Directly supervise sales workers in a retail establishment or department. Duties may include management functions, such as purchasing, budgeting, accounting, and personnel work, in addition to supervisory duties.
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Employment is projected to grow more slowly than average. Competition for jobs is expected; applicants with a college degree or sales experience should have the best opportunities.
Employment of sales worker supervisors is expected to grow by 5 percent between 2008 and 2018, more slowly than the average for all occupations. Job growth will be limited as retail companies increase the responsibilities of retail salespersons and existing sales worker supervisors, and as the retail industry, overall, grows at a slow rate.
Projected employment growth of sales worker supervisors will mirror, in part, the patterns of employment growth in the industries in which they work. For example, faster growth is expected in the professional, scientific, and technical services industry, as a result of strong demand for the services that this industry provides. Conversely, growth of sales worker supervisors will increase more slowly in the retail sector, in-line with overall industry growth.
Similar to other supervisor positions, competition is expected for sales worker supervisor jobs over the 2008-18 period. Candidates who have a college degree, and those with experience—as a sales representative, cashier, or customer service representative, for example—will have the best opportunities.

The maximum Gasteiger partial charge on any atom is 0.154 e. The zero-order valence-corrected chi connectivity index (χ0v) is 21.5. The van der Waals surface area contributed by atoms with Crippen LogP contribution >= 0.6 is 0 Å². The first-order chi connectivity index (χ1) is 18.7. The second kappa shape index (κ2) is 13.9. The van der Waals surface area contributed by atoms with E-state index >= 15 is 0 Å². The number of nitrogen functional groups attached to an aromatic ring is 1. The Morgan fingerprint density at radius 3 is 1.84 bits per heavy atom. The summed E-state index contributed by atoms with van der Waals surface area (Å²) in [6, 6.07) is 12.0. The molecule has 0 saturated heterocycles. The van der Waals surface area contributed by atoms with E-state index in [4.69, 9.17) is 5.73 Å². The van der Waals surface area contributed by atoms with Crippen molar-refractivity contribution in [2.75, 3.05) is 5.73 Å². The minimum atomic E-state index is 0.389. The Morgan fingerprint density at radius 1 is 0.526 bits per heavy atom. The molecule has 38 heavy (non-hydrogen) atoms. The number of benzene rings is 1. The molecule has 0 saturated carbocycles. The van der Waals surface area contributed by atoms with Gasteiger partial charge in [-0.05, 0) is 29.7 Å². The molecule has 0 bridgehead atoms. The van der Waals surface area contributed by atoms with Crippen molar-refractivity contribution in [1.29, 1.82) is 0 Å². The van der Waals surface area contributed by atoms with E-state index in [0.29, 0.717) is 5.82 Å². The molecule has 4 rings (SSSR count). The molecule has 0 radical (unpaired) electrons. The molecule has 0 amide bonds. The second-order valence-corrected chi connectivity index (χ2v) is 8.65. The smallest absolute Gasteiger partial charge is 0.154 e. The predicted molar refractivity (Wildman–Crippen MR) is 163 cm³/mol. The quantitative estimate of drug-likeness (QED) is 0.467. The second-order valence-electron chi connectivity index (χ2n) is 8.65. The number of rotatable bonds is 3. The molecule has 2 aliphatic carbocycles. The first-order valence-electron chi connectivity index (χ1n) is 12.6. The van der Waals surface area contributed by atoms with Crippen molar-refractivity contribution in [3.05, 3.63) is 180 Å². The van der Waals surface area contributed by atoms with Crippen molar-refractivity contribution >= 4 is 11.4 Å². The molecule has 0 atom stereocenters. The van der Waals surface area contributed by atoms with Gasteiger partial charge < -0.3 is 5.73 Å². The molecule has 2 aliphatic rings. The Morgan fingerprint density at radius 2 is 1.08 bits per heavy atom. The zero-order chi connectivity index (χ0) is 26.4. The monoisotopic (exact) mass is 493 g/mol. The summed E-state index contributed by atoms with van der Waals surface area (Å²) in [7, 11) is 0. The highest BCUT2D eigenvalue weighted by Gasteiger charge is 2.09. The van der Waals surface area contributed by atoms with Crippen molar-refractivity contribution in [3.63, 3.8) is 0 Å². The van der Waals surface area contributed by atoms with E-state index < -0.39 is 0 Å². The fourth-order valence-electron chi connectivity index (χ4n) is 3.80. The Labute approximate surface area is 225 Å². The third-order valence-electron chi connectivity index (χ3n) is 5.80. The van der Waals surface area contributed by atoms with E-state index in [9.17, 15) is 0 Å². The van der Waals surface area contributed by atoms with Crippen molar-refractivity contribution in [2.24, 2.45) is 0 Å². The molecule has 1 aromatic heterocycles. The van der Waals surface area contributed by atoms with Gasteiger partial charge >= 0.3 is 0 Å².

Some job openings over the next decade will occur as experienced supervisors move into higher levels of management, transfer to other occupations, or leave the labor force. However, these job openings will not be great in number since movement into upper management is also competitive.
Sales worker supervisors held about 2.2 million jobs in 2008. Approximately 34 percent were self-employed, many of whom were store owners. About 48 percent of sales worker supervisors were wage and salary workers employed in the retail sector. Some of the largest employers were grocery stores, department stores, clothing and clothing accessory stores, and general merchandise stores such as warehouse clubs and supercenters. The remaining sales worker supervisors worked in nonretail establishments.
Some previous work-related skill, knowledge, or experience maybe helpful in these occupations, but usually is not needed. For example, a drywall installer could benefit from experience in installing dry wall, but an inexperienced person could learn the job fairly easily.
These occupations usually require a high school diploma and may require some vocational training or job related course work. In some cases, you may need an associate's or bachelor's degree.
Employees in these occupations need anywhere from a few months to one year of working with experienced employees.
Drywall installers, fire inspectors, flight attendants, pharmacy technicians, retail salespersons, and bank tellers.
In these occupations you can often use your knowledge and skills to help others.
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Information on employment opportunities for sales worker supervisors may be obtained from the employment offices of various retail establishments or from State employment service offices.
General information on management careers in retail establishments is available from:
- National Retail Federation, 325 7th St. NW., Suite 1100, Washington, DC 20004. Internet: http://www.nrf.com
Information about management careers and training programs in the motor vehicle dealers industry is available from:
- National Automobile Dealers Association, Public Relations Dept., 8400 Westpark Dr., McLean, VA 22102-3591. Internet: http://www.nada.org
Sources: O*Net data version 12.0
Occupational Outlook Handbook
Department of Labor
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